Manners and Customs of Bible Lands

By Fred H. Wight

Chapter 12

Education of Youth

A STUDY OF EDUCATION in Bible lands from early to late Biblical days will have bearing on the manners and customs of the people, and will throw light on certain Bible passages.


The archaeological expedition conducted by Sir Charles Leonard Woolley at Ur of the Chaldees, from 1922 to 1934, has proven that there were schools in the city of Abraham's youth. Clay tablets were uncovered that indicate some of the subjects taught in these schools. The pupils had writing lessons on tablets, and dictation lessons in vocabulary. In arithmetic, they had the multiplication and division tables, and more advanced scholars had square and cube roots, with lessons in practical geometry. Grammar lessons included paradigms of the conjugation of verbs.1

These revelations together with other discoveries at Ur, substantiate the view that Abraham came from a city of high civilization. No doubt he attended one of these schools. It is certain that Abraham and Sarah were familiar with the laws of Hammurabi, having been taught this Babylonian law code from their youth. The explanation for Sarah's action In giving her maid Hagar to Abraham as a secondary wife (Genesis 16) is that the law of Hammurabi allowed such to be done. Similar action was repeated in Jacob's family relations (Genesis 30). But after the law of Moses came into being, this custom disappeared in Israel.2


Stephen has given us the statement that Moses was "learned in all the wisdom of the Egyptians" (Act 7:22). A wealth of information has come to us from the land of the Nile to let us know how valuable was the law-giver's education at the expense of Egypt.

Tradition has it that Moses went to school at the Temple of the Sun in Heliopolis. It was here then that he no doubt learned how to read and write. There is every indication that he had lessons in arithmetic, using duodecimal and decimal scales of notation. He must have studied geometry enough to make him familiar with the art of land-measuring. And his knowledge of mathematics would take in trigonometry. Astronomy was also studied by the Egyptians, as was architecture. The Egyptians had some proficiency in medical science and dentistry, and were acquainted with anatomy, chemistry, and had a knowledge of metals, for they had gold mines, and copper mines, and were familiar with the use of iron and the manufacture of bronze. Music was also an important subject in Egyptian schools. Moses must have been well educated according to the standards of ancient Egypt, which were of a high caliber.3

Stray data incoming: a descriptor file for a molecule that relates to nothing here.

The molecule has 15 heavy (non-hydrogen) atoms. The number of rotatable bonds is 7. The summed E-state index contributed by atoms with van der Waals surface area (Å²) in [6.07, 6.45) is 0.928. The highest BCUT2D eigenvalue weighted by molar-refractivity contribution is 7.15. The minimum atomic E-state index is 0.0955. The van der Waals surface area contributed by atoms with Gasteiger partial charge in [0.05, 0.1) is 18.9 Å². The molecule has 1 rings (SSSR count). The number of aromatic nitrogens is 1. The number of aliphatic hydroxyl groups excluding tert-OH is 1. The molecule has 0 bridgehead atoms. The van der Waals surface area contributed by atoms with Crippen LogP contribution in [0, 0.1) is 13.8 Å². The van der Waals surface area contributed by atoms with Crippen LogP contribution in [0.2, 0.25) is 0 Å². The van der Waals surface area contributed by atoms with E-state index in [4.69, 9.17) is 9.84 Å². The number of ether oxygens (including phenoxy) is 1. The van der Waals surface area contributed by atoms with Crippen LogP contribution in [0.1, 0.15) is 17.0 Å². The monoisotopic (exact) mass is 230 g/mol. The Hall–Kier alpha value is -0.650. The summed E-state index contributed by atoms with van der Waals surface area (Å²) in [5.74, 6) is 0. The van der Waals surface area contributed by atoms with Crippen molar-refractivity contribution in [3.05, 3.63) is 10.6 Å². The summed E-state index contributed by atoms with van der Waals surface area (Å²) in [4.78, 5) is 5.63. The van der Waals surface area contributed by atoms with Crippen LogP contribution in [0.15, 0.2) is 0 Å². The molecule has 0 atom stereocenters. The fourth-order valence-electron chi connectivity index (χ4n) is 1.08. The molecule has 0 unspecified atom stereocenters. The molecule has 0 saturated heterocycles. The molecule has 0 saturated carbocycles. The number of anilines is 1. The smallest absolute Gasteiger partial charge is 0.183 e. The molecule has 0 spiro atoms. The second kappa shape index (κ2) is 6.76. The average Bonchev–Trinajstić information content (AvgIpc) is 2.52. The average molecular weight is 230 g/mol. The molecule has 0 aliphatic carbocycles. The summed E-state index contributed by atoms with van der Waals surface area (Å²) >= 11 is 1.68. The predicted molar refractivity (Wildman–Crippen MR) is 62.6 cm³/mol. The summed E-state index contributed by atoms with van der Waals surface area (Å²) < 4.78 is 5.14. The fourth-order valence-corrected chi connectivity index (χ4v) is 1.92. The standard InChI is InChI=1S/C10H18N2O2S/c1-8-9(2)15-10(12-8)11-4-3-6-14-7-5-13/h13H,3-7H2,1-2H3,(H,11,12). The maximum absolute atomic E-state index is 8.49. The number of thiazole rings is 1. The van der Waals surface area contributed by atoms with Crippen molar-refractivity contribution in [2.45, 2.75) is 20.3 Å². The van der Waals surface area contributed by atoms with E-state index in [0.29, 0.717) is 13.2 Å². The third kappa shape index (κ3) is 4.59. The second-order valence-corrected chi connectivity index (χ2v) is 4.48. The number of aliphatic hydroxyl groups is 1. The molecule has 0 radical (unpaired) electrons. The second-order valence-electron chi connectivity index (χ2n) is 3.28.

The duty of the educating of the youth was delegated by the Mosaic law especially to the Hebrew parents. The home was to be a school and the parents were to be teachers. The regulation read thus:

"And these words, which I command thee this day, shall be in thine heart: and thou shalt teach them diligently unto thy children, and shalt talk of them when thou sittest in thine house, and when thou walkest by the way, and when thou liest down, and when thou risest up. And thou shalt bind them for a sign upon thine hand, and they shall be as frontlets between thine eyes. And thou shalt write them upon the posts of thy house, and on thy gates (Deu 6:6-9).

The feasts of the law such as the Passover were designed to cause the young to ask the question: "What mean ye by this service?" (Exo 12:26), and thus give the parents an opportunity to explain its true meaning.

The Tabernacle, and later the Temple, were meant to be object lessons in divine truth. At each seventh year on the Feast of Tabernacles, the priests were to read the law before all the people. Thus the priests and Levites were also teachers in the land. And then an order of prophets arose, beginning with Moses, and continuing through a long and illustrious line, who were indeed valuable teachers of the youth of the land.4

Special schools for the training of young prophets were developed by them, as will be seen.


Because of the moral decline of the priesthood under Eli and his wicked sons, Samuel was led to form a school of the prophets wherein young men, mostly Levites, were trained to teach the Law of GOD, to the people. There was such a school at Ramah, over which Samuel presided, and David fled there for a time when Saul sought to kill him (1Sa 19:18-21). There would seem to have been one at Gibeah where Samuel mentions "a company of prophets" (1Sa 10:5; 1Sa 10:10). In the days of Elijah and Elisha, reference is made to "the sons of the prophets" (1Ki 20:35), as living together at Gilgal, Bethel, and Jericho (2Ki 2:1; 2Ki 2:3; 2Ki 2:5; 2Ki 4:38).